HDTV antennae are quite expensive, aren’t they? If you’re cutting the cable but have realized you still need a few channels that you can’t find being piped to your home-built media center through the Internet, then having access to some over-the-air broadcasts (as opposed to cable or satellite) can prove useful.
But there’s the cost. You cut back on cable to save money –so what’s the point in spending money on an expensive HDTV antenna? After checking Amazon for low-cost antennae, you’ve probably realized that only the high end devices are fit for purpose.
The alternative, then, is to build your own, using a few shop-bought components and items you might have sitting around in your workspace.
Let’s get started.
Step 1: Tools & Hardware to Build a DIY HDTV Antenna
To begin, you’ll need to collect your tools. You’ll need a power drill, an electric screwdriver (or screwdriver bit for a compatible drill), wire cutters and pliers. All standard tools that you should have access to already. You’ll also need a ruler or tape measure.
The HDTV antenna is built from the following components. Note that all measurements in this project are in inches:
- 22 inch section of 2×3 or 1×3 wood board.
- Woodwork pencil
- 18 screws, no deeper than your choice of wood (1″ or 2″)
- 18 washers that fit between the screws and the wire.
- Thick wire for antenna “V”. I’ve used coat hangers, which can be bought inexpensively in bulk on eBay, for the antenna Vs. You’ll also need some copper wiring; I used six pieces of wire from an old PC power-supply unit, not the only use for a discarded PSU.
- Aluminum mesh grill trays, typically found in disposable BBQ kits.
- 1x Balun – this is a small coaxial plug with adjustable screws for connecting wires (pictured below). You may have one lying around from an old analogue TV. If not, you can pick one up online or at a dollar store.
- A length of coaxial cable to run from the antenna to your TV.
Step 2: Preparing the Wooden Base
Begin by gathering your hardware, and preparing the wooden backing board. I had difficulty purchasing the exact size required as my local DIY chain couldn’t cut more precise than 9 inches, but it shouldn’t matter as long as you keep the same measurements between the wires:
- Draw a 1 inch gap down the middle
- Starting 2 inches from the top, mark a line crossing that gap every 5.25 inches.
- You should have 8 points where the lines intersect.
See the accompanying image if you’re confused.
Step 3: Cut the Coat Hangers
Cut eight lengths of 14 inch from the coat hangers. Each wire length will need to be bent halfway, to create a V shape. The ends of the V need to be 3 inches apart. The measurements are essential for the antennae to perform correctly, so don’t just randomly fold them in half.
Cutting can be performed by hacksaw if necessary, but if you have a Dremel-style handheld mini power tool (one of the most important tools for any beginner in electronics), this is a far better, and quicker option.
Step 4: Attach the V Wires to the Base
Each of the Vs will be screwed into the base where the lines intersect, so grab the drill, and with a narrow bit, drill the eight holes. When you’re done, attach the V wires, using the screws and the washers.
You should now have something that looks like this.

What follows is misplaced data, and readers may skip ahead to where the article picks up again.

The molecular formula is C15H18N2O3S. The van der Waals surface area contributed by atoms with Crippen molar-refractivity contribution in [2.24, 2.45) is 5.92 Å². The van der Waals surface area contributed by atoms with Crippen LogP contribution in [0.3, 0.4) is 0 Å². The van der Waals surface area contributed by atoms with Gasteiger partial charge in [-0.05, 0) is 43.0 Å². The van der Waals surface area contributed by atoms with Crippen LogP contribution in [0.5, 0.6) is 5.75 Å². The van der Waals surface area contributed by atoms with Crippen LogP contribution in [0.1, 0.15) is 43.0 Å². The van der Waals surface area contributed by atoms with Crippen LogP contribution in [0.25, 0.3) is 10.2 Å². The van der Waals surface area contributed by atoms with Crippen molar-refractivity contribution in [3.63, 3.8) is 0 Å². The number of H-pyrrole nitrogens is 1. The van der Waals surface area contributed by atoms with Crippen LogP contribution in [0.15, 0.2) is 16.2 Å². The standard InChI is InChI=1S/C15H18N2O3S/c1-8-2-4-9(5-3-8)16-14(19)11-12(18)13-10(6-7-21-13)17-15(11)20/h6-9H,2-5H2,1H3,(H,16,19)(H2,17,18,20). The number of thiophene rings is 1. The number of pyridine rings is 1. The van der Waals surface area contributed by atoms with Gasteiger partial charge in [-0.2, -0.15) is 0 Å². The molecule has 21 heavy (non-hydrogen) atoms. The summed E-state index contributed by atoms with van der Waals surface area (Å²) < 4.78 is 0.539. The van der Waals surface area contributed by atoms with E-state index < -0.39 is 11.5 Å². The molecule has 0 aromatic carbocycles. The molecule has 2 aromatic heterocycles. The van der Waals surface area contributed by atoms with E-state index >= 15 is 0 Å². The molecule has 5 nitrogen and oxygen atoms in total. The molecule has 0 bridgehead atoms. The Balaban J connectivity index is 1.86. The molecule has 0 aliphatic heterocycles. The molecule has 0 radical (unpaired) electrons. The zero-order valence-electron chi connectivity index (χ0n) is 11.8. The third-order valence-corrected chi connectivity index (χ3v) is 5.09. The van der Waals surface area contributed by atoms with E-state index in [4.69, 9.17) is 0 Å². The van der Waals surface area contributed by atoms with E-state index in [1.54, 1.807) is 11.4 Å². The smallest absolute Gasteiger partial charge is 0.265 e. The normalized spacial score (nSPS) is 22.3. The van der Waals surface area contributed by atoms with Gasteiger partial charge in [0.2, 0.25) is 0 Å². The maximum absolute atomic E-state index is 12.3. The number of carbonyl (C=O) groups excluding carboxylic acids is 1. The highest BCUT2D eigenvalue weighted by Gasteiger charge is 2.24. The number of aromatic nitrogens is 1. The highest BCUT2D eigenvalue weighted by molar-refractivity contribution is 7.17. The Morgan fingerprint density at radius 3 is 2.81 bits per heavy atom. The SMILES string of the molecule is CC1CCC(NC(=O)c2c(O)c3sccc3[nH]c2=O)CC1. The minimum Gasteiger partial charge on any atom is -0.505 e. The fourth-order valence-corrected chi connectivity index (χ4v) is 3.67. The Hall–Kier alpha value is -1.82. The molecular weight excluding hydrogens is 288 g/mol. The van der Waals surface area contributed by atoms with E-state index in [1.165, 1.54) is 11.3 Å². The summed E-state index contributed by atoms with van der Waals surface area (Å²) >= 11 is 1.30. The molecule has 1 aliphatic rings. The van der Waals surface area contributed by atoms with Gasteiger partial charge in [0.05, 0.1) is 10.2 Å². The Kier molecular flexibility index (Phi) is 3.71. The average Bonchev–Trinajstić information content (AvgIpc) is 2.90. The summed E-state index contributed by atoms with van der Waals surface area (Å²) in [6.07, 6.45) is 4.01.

Step 5: Catching the Waves
Turn the base over, and use two screws to connect each of the disposable grill trays to the back of the antenna. These will act as a reflector, sending the signal back to our antenna.
Next, join the V sections together with wire. This should be criss-crossed on the top and bottom sections, and run straight along the middle. Use the photo below as a guide. Notice how I’ve stripped a segment of insulation from the two middle wires. This is to make the next step, attaching the Balun, simpler.
The Balun is the interface to the TV, so you might want to think ahead and make sure it’s correctly positioned for connecting and reconnecting a coax cable in an enclosed space. Soldering the Balun will make the connection permanent, but if you’re unsure about this, take a look at our soldering starter guide first.
Congratulations, you’ve built a HDTV antenna using household parts!
Receiving HDTV Images with Your DIY Antenna
You’ve build the antenna – now is the time to try it out!
Connect the device to a suitable HDTV, open the TV’s menu and start scanning for channels. As with any TV antenna, you’ll need to try out several positions to get the best results, so be patient. You might find that fixing the device to your outer wall is a better option than hiding it in the loft or fixing it to the ceiling.
I found that placing the antenna on a table and slowly positioning it in line with the existing roof antenna produced great results. It’s a case of whatever works for you and your surroundings, but I was blown away by just how well this worked.
Alternative HDTV Antenna Builds
By now you should be watching TV. Congratulations, you just cut your cable (however, consider that there might be hidden costs to this activity).
But just in case this didn’t work for you too well, or you found it too complicated, here are some alternative DIY HDTV antennae.
First is this, a HDTV antenna made from cardboard and aluminum foil. It can prove to be a little fiddly, and the design will eventually result in parts of the antenna dropping off, but other than this it is a good build and an exercise worth completing.
We also recommend you take a look at this simpler design, again requiring cardboard and aluminum foil, although you will need to cut an intricate “tree” into the foil.
Did you build the antenna as explained above? Have you got a strong HDTV signal for a fraction of the cost of a shop-bought antenna? Perhaps you have some questions; use the comments box below and we’ll talk.
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